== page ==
Author(s): Megan J. BuschAbstract: The archived materials of Zelda Nordlinger offer a glimpse into this emerging intersectionality in the second wave of feminism through the ethe Nordlinger develops in her writing. Her archived letters, speeches, and essays lean heavily on typical second-wave rhetoric, and much of her language demonstrates a disregard for racial and socioeconomic difference. Yet, there are slivers of emerging intersectionality seemingly at odds with her second-wave ethos, and it is in Nordlinger’s consideration of this intersectionality and her steps towards revision that researchers may better understand the historical shifts in second-wave rhetoric.
Author(s): Emily January Petersen & Breeanne MathesonAbstract: This article tells the counterstories of women's voices in the colonial records of the Pietermaritzburg Archives Repository in South Africa from 1900 to 1932. The documents reveal a common constraint for Indigenous women working inside a colonial system: that of asking for permission from authority, particularly white men within a colonial hierarchy. These stories recognize women as agents who employ survival strategies within racial hierarchies. We call out the violence of racial hierarchies that claim to be restrained by their own self-created policies and continue to recognize that technical documentation can be a tool of violence and oppression.
Ghostwriting for Racial Justice: On Barbara Johns, Dramatizations, and Speechwriting as Historical Fiction
Author(s): Zosha StuckeyAbstract: In line with movements that aim to realign power, decentralize whiteness, and employ more nuanced, coalitional approaches to race and rhetoric (Pough and Anderson), this article places the work of two black women at its center: Barbara Johns' 1951 nowhere-to-be-found speech that compelled a school walk out and eventually led to the landmark case of Brown v. Board and Dr. Cassandra Newby-Alexander's ghostwriting of that speech. Johns' speech does not exist in original form—there are no transcripts or audio of it. In making explicit the process of ghostwriting, 1) I explain—via an interview with her—how Dr. Cassandra Newby-Alexander, historian and Dean of Liberal Arts at Norfolk State University, composed the text of Johns' speech in preparation for its re-enactment; 2) I lay out how other writers have composed and might compose similar projects that involve critical imagination via oral histories and assemblages; 3) and finally, I devise how one might go about using this method as a pedagogical assignment. This method is an attempt to refigure knowledge collection by partially stepping aside as a white scholar; inherent in this move is tension around who should be collecting what knowledge as well as who should be refiguring how we collect that knowledge.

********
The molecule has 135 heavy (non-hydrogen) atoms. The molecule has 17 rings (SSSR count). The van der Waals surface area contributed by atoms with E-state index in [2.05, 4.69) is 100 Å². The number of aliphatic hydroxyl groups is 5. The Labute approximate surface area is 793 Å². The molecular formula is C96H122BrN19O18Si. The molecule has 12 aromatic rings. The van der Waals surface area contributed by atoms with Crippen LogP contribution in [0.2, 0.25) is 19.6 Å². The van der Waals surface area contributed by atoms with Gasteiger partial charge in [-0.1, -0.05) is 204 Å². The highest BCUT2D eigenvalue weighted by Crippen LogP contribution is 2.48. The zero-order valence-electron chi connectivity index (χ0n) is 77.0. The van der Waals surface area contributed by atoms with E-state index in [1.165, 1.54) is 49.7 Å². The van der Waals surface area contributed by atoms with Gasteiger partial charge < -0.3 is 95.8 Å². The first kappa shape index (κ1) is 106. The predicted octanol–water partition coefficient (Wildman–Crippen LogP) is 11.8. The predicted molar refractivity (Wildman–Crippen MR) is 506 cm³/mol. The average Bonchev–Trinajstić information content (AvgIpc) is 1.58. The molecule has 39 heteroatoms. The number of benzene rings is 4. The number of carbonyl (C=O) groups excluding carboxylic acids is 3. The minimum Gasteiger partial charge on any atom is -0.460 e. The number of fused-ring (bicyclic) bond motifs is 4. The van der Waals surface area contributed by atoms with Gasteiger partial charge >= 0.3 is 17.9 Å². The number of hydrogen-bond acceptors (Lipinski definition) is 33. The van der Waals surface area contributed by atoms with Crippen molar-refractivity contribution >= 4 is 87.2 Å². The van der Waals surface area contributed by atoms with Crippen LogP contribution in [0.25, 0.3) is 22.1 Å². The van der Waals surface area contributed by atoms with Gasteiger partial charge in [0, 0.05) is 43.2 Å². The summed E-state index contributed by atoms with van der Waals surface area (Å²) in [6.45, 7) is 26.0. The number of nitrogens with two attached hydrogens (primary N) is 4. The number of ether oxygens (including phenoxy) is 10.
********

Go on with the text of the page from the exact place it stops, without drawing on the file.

Author(s): Rachel Daugherty
Author(s): Lisa EdeAbstract: The article is generously reprinted from Women’s Professional Lives in Rhetoric and Composition: Choice, Chance, and Serendipity, edited by Elizabeth A Fylnn and Tiffany Bourelle. Originally published January, 2018 by Ohio State University Press. https://ohiostatepress.org/books/titles/9780814213568.html
Author(s): Rebecca Dingo, Clancy Ratliff
Author(s): Mary Le RougeAbstract: In this article, family history leads to new archival-historical research on the Field Matron Program instituted by the Bureau of the Interior on Native American reservations in the American West during the early 1900s. Reflection on this history can provide clues as to how such culturally intrusive, destructive government programs can be dismantled and avoided in the future. Field matrons were employed by the U.S. government to conduct the cultural assimilation of Indigenous women by teaching Indigenous women how to cook, clean, sew, and act like white settler farm women. Field matrons were also involved in the forced removal of Native children from their families and placement in boarding schools, although some resisted this practice. The official correspondence of field matrons collected in the National Archives and Idella Hahn’s personal writings shows their concerns about assimilationist practices and reflects the rise and decline of the profession (and acceptance of its rhetoric) in the United States until the program’s dissolution.
Author(s): Vicki Tolar Burton, Tim Jensen, Kristy Kelly, Sarah Tinker Perrault, & Ehren Helmut Pflugfelder
Author(s): Asao B. Inoue
Author(s): Jessica Restaino
Author(s): Michael J. Faris
Author(s): Brittany S. Hull